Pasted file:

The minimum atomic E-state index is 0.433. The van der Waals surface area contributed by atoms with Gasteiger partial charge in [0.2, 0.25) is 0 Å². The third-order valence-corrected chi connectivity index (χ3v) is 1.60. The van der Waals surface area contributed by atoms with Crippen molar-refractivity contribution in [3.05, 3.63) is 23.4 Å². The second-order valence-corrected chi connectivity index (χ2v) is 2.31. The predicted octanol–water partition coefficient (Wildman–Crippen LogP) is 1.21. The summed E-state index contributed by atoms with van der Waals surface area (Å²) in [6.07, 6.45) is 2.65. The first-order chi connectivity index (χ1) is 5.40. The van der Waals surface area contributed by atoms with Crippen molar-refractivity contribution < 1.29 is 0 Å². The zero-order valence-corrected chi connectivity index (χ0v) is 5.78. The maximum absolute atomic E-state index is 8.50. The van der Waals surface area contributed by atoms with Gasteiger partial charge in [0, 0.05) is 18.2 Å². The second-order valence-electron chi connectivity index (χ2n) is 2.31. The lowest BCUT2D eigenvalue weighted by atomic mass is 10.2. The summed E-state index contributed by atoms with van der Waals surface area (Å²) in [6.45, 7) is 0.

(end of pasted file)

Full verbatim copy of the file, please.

The minimum atomic E-state index is 0.433. The van der Waals surface area contributed by atoms with Gasteiger partial charge in [0.2, 0.25) is 0 Å². The third-order valence-corrected chi connectivity index (χ3v) is 1.60. The van der Waals surface area contributed by atoms with Crippen molar-refractivity contribution in [3.05, 3.63) is 23.4 Å². The second-order valence-corrected chi connectivity index (χ2v) is 2.31. The predicted octanol–water partition coefficient (Wildman–Crippen LogP) is 1.21. The summed E-state index contributed by atoms with van der Waals surface area (Å²) in [6.07, 6.45) is 2.65. The first-order chi connectivity index (χ1) is 5.40. The van der Waals surface area contributed by atoms with Crippen molar-refractivity contribution < 1.29 is 0 Å². The zero-order valence-corrected chi connectivity index (χ0v) is 5.78. The maximum absolute atomic E-state index is 8.50. The van der Waals surface area contributed by atoms with Gasteiger partial charge in [0, 0.05) is 18.2 Å². The second-order valence-electron chi connectivity index (χ2n) is 2.31. The lowest BCUT2D eigenvalue weighted by atomic mass is 10.2. The summed E-state index contributed by atoms with van der Waals surface area (Å²) in [6.45, 7) is 0.